Filmaster: who is responsible for the esthetic, the visual side, the costumes, interior design – all of that reflecting the frame of mind of the main character living in a vacuum in a way and creating this ideal perfect world in seclusion.
TT: We had different department heads for each one of those areas. But because I had so much time to digest over this film, I'd given every single thing an awful lot of thought already. Like I said – I did sketches for the set down to nitty gritty details and obviously the things like the hoarding were built into the script anyway. Luke Hull was the production designer and this was his first production. We spent a lot of hours talking about the set, from where the windows should be, to what kind of furniture would be in there, the magazines and we got a lot of sponsors to donate to us. It was Cosmo and Bliss magazine and they were given to us. Then we had to give them back in the end. All the books – there were about 40 thousand books or something, 8 thousand magazines. They were crazy numbers of stuff. Because she's a hoarder, we had to fill this place with these things. Because of who she was, she had an interest in art, so we spoke to a lot of art galleries but it was also about finding weird, surreal themes that had women on their own or something like that. We were looking for weird women themes. In the end we'd got art that had women with sheep's heads – I didn't get that specific, but Luke hunted around and he'd found these half-woman, half-animal types of stuff. It was all quite cool and interesting – you know, having this stuff, why would Pippa have this stuff? It obviously tells you a lot about the character if you're paying attention. Likewise costume, we were looking at things. We didn't really get into too much detail apart from the fact that Pippa would be in heels and look pretty smart. I had this idea that she would be getting designer clothes from the people she still knows in the industry. So it should all be very well put together. And the heels thing is about maintaining this old fashioned British thing - “I am fine, as long as I keep to pretend that I am fine”. Whereas Kayleigh was always supposed to stand out so we put this electric colours – colours that didn't really fit in with the rest of the flat. The girl responsible for this, Lisa, she had found a lot of clothes. Again, we'd got some sponsors to donate us clothes just for the shoot. I don't remember who we ended up with – I think Ghost was one of them. But we spoke to a lot different people and I don't know anything about designers anyway.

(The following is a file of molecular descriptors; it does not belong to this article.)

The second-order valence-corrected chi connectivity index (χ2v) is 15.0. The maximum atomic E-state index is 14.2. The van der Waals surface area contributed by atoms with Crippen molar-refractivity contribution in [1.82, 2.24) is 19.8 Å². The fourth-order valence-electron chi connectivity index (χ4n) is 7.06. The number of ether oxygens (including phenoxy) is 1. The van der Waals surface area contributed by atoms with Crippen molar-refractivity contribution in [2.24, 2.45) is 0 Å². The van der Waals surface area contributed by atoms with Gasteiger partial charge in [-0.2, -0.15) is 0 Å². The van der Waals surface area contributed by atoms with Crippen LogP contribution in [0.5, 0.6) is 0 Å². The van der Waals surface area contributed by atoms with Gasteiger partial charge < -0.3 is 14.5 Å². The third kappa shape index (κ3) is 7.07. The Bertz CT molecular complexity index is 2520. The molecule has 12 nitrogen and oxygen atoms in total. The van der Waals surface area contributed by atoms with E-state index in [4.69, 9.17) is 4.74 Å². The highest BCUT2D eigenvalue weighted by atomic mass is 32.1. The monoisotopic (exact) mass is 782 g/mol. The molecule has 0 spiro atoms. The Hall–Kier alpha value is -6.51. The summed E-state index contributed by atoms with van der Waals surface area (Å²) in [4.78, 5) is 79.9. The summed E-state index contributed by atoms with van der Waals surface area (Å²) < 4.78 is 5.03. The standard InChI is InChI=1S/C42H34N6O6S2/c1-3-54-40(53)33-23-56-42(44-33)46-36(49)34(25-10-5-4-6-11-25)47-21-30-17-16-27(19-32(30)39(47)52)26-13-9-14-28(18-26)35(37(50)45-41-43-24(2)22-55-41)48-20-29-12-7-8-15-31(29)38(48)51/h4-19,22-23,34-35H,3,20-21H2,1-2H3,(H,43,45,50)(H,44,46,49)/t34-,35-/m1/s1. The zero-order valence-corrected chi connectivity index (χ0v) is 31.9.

Filmaster: what were the cinematic inspirations? David Fincher's “Panic Room' sounds like an obvious connotation. What were your inspirations for “Confine” and to what extent did you try to separate yourself from “Panic Room”?